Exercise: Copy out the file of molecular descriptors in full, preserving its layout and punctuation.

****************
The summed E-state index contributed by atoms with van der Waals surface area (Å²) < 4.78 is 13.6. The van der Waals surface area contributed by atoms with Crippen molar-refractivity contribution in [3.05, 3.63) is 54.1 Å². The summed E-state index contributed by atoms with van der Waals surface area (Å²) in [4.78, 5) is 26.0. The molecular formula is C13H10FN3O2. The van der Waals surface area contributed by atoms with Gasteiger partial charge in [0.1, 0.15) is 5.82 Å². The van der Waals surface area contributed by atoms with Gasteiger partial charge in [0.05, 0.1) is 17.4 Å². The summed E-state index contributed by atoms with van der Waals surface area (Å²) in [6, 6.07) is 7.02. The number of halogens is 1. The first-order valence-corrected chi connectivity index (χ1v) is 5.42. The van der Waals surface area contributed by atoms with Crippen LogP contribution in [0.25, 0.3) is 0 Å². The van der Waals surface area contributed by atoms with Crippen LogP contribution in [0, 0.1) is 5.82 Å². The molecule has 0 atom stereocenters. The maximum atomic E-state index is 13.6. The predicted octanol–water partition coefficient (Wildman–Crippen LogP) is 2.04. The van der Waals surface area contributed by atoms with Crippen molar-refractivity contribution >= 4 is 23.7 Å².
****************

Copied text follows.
The summed E-state index contributed by atoms with van der Waals surface area (Å²) < 4.78 is 13.6. The van der Waals surface area contributed by atoms with Crippen molar-refractivity contribution in [3.05, 3.63) is 54.1 Å². The summed E-state index contributed by atoms with van der Waals surface area (Å²) in [4.78, 5) is 26.0. The molecular formula is C13H10FN3O2. The van der Waals surface area contributed by atoms with Gasteiger partial charge in [0.1, 0.15) is 5.82 Å². The van der Waals surface area contributed by atoms with Gasteiger partial charge in [0.05, 0.1) is 17.4 Å². The summed E-state index contributed by atoms with van der Waals surface area (Å²) in [6, 6.07) is 7.02. The number of halogens is 1. The first-order valence-corrected chi connectivity index (χ1v) is 5.42. The van der Waals surface area contributed by atoms with Crippen LogP contribution in [0.25, 0.3) is 0 Å². The van der Waals surface area contributed by atoms with Crippen LogP contribution in [0, 0.1) is 5.82 Å². The molecule has 0 atom stereocenters. The maximum atomic E-state index is 13.6. The predicted octanol–water partition coefficient (Wildman–Crippen LogP) is 2.04. The van der Waals surface area contributed by atoms with Crippen molar-refractivity contribution >= 4 is 23.7 Å².